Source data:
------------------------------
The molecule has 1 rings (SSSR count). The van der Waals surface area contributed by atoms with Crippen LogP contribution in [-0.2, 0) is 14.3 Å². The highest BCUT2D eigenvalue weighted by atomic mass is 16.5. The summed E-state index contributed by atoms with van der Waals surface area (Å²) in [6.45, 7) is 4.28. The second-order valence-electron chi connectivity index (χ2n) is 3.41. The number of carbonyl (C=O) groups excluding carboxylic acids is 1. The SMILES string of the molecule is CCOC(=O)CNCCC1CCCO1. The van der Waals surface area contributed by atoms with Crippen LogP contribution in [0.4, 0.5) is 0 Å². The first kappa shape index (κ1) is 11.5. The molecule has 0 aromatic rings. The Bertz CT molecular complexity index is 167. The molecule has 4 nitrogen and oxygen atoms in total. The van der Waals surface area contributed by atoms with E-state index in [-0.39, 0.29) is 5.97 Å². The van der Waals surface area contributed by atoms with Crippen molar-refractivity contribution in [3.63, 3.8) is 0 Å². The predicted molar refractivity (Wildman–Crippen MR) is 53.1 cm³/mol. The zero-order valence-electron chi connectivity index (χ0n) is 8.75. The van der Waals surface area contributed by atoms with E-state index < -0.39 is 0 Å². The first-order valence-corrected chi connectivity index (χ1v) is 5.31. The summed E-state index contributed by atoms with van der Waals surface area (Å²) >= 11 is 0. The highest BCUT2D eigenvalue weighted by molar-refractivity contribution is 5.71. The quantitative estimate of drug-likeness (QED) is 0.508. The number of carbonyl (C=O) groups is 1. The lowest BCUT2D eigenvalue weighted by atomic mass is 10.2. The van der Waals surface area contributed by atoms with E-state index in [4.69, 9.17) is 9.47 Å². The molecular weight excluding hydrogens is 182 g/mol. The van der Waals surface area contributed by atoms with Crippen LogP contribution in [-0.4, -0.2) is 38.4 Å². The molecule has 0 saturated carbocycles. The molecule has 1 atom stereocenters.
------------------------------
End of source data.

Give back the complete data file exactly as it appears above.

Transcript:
The molecule has 1 rings (SSSR count). The van der Waals surface area contributed by atoms with Crippen LogP contribution in [-0.2, 0) is 14.3 Å². The highest BCUT2D eigenvalue weighted by atomic mass is 16.5. The summed E-state index contributed by atoms with van der Waals surface area (Å²) in [6.45, 7) is 4.28. The second-order valence-electron chi connectivity index (χ2n) is 3.41. The number of carbonyl (C=O) groups excluding carboxylic acids is 1. The SMILES string of the molecule is CCOC(=O)CNCCC1CCCO1. The van der Waals surface area contributed by atoms with Crippen LogP contribution in [0.4, 0.5) is 0 Å². The first kappa shape index (κ1) is 11.5. The molecule has 0 aromatic rings. The Bertz CT molecular complexity index is 167. The molecule has 4 nitrogen and oxygen atoms in total. The van der Waals surface area contributed by atoms with E-state index in [-0.39, 0.29) is 5.97 Å². The van der Waals surface area contributed by atoms with Crippen molar-refractivity contribution in [3.63, 3.8) is 0 Å². The predicted molar refractivity (Wildman–Crippen MR) is 53.1 cm³/mol. The zero-order valence-electron chi connectivity index (χ0n) is 8.75. The van der Waals surface area contributed by atoms with E-state index < -0.39 is 0 Å². The first-order valence-corrected chi connectivity index (χ1v) is 5.31. The summed E-state index contributed by atoms with van der Waals surface area (Å²) >= 11 is 0. The highest BCUT2D eigenvalue weighted by molar-refractivity contribution is 5.71. The quantitative estimate of drug-likeness (QED) is 0.508. The number of carbonyl (C=O) groups is 1. The lowest BCUT2D eigenvalue weighted by atomic mass is 10.2. The van der Waals surface area contributed by atoms with E-state index in [4.69, 9.17) is 9.47 Å². The molecular weight excluding hydrogens is 182 g/mol. The van der Waals surface area contributed by atoms with Crippen LogP contribution in [-0.4, -0.2) is 38.4 Å². The molecule has 0 saturated carbocycles. The molecule has 1 atom stereocenters.